To Be Beloved Community

Now the whole group of those who believed were of one heart and soul, and no one claimed private ownership of any possessions, but everything they owned was held in common. With great power the apostles gave their testimony to the resurrection of the Lord Jesus, and great grace was upon them all. There was not a needy person among them, for as many as owned lands or houses sold them and brought the proceeds of what was sold. They laid it at the apostles’ feet, and it was distributed to each as any had need. (Acts 4:32-35)

I am a bishop of two minds. In my best mind, I believe that we are the people that God needs us to be. In this mind, I believe that we see each other as gifts from God, of immense and unequaled value, regardless of race, ethnicity, economic level, or educational background. In this best and most positive mind, language is never a barrier, heritage and culture are valued, and we view each other as sacred siblings in the grand family of God. I would absolutely love to live with this mind.

But I know it is not the whole story. We are not always one in spirit, knowledge, and truth. We allow our differences to eclipse our strengths. We sometimes allow barriers of language, heritage, and culture to divide us. We set aside our reconciling and uniting faith to focus instead on those things which separate us. This is my other, troubled mind.

In short, we are human. At our most generous, we can do amazing things.  We take wonderful care of each other, we make incredible sacrifices, we give beyond all expectation. This is when we do it well. But on any given day, we tend to look out only for our own personal needs. We see the stranger as competition at best, and as a threat at worst. We are so worried about our own needs and safety that we cannot even conceive of thinking about the safety and needs of others – and we don’t want to feel guilty about this, either. We make the world all about us individually, or about those few people closest to us. We don’t have anything against other people, we simply need to take care of our own.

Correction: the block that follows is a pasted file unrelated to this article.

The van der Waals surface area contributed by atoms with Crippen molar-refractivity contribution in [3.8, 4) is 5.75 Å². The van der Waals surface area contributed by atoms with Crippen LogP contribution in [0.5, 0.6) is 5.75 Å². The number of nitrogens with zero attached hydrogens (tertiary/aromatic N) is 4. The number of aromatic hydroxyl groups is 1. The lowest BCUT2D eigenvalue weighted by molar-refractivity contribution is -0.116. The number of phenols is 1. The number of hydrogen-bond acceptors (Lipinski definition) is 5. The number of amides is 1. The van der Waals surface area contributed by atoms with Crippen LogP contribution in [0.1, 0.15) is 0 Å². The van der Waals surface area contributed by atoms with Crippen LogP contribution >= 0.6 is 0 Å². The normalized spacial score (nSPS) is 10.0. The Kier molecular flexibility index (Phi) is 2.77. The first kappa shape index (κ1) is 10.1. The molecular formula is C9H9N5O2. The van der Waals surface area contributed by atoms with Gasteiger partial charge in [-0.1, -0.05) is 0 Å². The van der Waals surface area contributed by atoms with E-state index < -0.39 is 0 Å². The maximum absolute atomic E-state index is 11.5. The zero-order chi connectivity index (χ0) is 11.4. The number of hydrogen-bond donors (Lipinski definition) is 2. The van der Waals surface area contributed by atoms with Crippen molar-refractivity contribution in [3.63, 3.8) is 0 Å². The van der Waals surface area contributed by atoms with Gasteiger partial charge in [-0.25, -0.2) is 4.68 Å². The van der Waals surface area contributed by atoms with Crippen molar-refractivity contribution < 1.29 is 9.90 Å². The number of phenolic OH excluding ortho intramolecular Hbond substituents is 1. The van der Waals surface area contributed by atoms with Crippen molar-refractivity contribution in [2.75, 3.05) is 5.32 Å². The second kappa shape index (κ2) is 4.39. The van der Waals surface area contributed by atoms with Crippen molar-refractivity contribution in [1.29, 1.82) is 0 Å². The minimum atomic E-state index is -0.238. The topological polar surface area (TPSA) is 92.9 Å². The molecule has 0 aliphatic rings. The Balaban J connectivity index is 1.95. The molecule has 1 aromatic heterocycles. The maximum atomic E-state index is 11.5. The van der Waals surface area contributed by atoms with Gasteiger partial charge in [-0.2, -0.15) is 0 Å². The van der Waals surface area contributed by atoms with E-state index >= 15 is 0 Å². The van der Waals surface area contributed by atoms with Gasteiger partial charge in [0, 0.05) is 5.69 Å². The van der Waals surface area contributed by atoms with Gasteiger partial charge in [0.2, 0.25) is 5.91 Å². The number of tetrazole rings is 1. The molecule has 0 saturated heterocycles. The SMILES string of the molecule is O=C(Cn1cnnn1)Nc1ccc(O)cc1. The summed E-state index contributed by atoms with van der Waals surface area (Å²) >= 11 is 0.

But Jesus challenges this notion. Jesus teaches that everyone is “our own.” What we do to the least of our brothers and sisters we do to Jesus. Jesus does an amazing job of blurring the line between “us” and “them.” In Jesus’ view, there is only a singular “all of us.” I cannot withhold care, compassion, or concern from any other human being – my connection and responsibility rests with anyone with whom I come in contact.

Over the past few months, conversations have focused on who should be talking with whom, who is at the table and who is not, who is being heard, and who is left out. The very nature of this conversation shows that we still have a long way to go.  All of us should be talking with – and listening to—all of us; especially white Americans should be listening to black and brown voices. Together we should be exploring and understanding our Asian immigrant voices. Without ample opportunity to listen, to understand, and to respond, we will simply see our tragic problems repeated over and over again. The realities of widespread racial inequality, anti-racial minority behaviors, white privilege, and white supremacy will not go away if we pretend they don’t exist. We must talk about these things if we want to eradicate them.

We do not need more chaos. We need to learn from the chaos to create a world order that is just, fair, kind, loving, equitable, merciful, and peace-filled for all of God’s people. Our vision is a beloved community that includes and appreciates all our differences as well as our similarities. Beloved community will guarantee that all have enough basic necessities met that everyone can enjoy a good quality of life. Beloved community will witness to our broken world what is the will and desire of God. Beloved community is the space where everyone can celebrate who they are, and be celebrated by all those who know and love them best.


Hee-Soo Jung

Bishop Hee-Soo Jung has served as resident bishop of the Wisconsin Annual Conference since September of 2012. Prior to leading the Wisconsin Conference UMC, Bishop Jung served eight years as bishop of the Northern Illinois Conference (Chicago area).